Christmas Ornaments

"You could take each one off the tree and tell a story about it," Pat Taylor writes of his family's collection of Christmas ornaments.

Pat Taylor

Pat Taylor

Every year, once the madness of Thanksgiving, Black Friday, Shop Local Saturday, Cyber Monday, and Giving Tuesday has passed, Lani and I wander out to find the perfect Fraser fir to take home and decorate.

It just doesn’t feel like Christmas until the tree is up and decorated. I fall in love with every tree once it’s dressed, staring in wonder like a little kid, inspecting favorite ornaments like long-lost friends.

The living room has a high ceiling, so we buy tall trees, usually 8- or 9-footers. We’re picky about the tree. For years we lived in Ashe County, where trees seem to grow particularly well.

We got spoiled, I suppose, but we search and search until we spot just the right one, however long that takes. Sometimes we even make a trip back to Ashe to find one. They’ve literally got a million of them up there.

A big tree needs lots of decoration to look right. Dressing and undressing the sweet-smelling evergreen boughs are annual rituals that sometimes take us a full day. I’ve never done any analysis to see if wine consumption has an effect on that.

Unwrapping each carefully protected ball and individual ornament, many still in their original box, takes time. Then, finding just the right place to put each one: first the lights and gold beads, then a base of solid colored balls before finishing it off with the many treasured pieces we have collected over 37 years of marriage. It feels like creating a work of art.

When the season is all over, sometime after the New Year is rung in, there is a touch of melancholy in packing the pieces back in their beds for another year.

Our ornament collection is eclectic, to be sure. Not for us a perfectly manicured, perfectly matched Christmas tree with the same colors and shapes. No, the tree at our place is more like a journey through time, with ornaments that speak to events we’ve experienced and places we’ve been.

There are shiny brass ones to remind of trips to Boca Raton, Greenbrier Resort, or The Homestead — and several from Hawaii, where half of Lani’s ancestry lies.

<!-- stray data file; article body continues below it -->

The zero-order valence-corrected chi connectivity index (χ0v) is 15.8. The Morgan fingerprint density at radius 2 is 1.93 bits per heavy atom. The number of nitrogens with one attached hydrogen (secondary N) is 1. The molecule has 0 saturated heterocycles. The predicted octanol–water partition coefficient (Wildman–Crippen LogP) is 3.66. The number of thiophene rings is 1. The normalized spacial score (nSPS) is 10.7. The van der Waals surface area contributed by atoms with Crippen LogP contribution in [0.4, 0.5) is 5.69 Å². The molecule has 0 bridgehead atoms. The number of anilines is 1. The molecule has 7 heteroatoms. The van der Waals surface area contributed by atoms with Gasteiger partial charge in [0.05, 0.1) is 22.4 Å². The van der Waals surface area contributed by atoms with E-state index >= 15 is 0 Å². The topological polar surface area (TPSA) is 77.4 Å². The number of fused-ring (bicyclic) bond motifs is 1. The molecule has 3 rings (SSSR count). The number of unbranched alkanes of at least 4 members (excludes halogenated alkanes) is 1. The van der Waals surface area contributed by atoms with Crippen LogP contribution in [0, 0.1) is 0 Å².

There are some to remind us of former homes in other times and places. We hang a handful of old-fashioned, hand-painted glass balls used by Lani’s parents when she was a child and things seemed simple.

There is a box of wooden nutcracker soldiers, teddy bears, and assorted angels that belonged to my sister Susan, who kept them in her hope chest, hoping.

And, of course, there is a tiny handprint in clay from Laramie’s first grade, too heavy to hang anywhere except the lowest limbs; and assorted small round frames with pictures of children very young.

There are a handful of elementary school creations that have survived the years, like the brown felt bear dressed in a red vest, that were products of art class. How can some people doubt the value of teaching the arts in school?

There is one I got from friends that I fly-fished with a lot. It’s a hand-painted, blown-glass piece, of a fisherman in a stream. An old-fashioned Santa from a trip to Russia. And a little red tricycle that’s hung for many years. Then a miniature book of “The Night Before Christmas” that you can actually read.

Perhaps my favorite is one of Santa, dressed in a yellow and blue baseball uniform with an “M” on the front (for Michigan fans) with a bat and glove in hand.

I hand-painted the number “3” on the back and added a “T” to the “M” because O’Brien was playing for Mt. Tabor High in those days and his number was 3. It’s still perfect.

Now that I think of it, since they are grown and have their own houses, maybe it’s time to start passing some of those keepsakes along to them so they can start building their own memories each time they put up their own tree.

I’ll start with Baseball Santa.

Maybe it’s just age, but this year as I was putting each piece in place, they all had a special meaning. Each one brought a separate memory along with it, and I slowed down the process so I could savor every one.

I realized it represented a history of our family, a reflection of who we were and are now. You could take each one off the tree and tell a story about it — where it came from, what we were doing then, where we lived, and at what age.

That’s what I was really going through as I decorated it. The act, on Pearl Harbor day and the anniversary of the passing of my mother and Lani’s grandfather, brought a sense of serenity to a seemingly uncertain world.

The circle remains unbroken, at least for another year.

Pat Taylor is advertising director of The Pilot.

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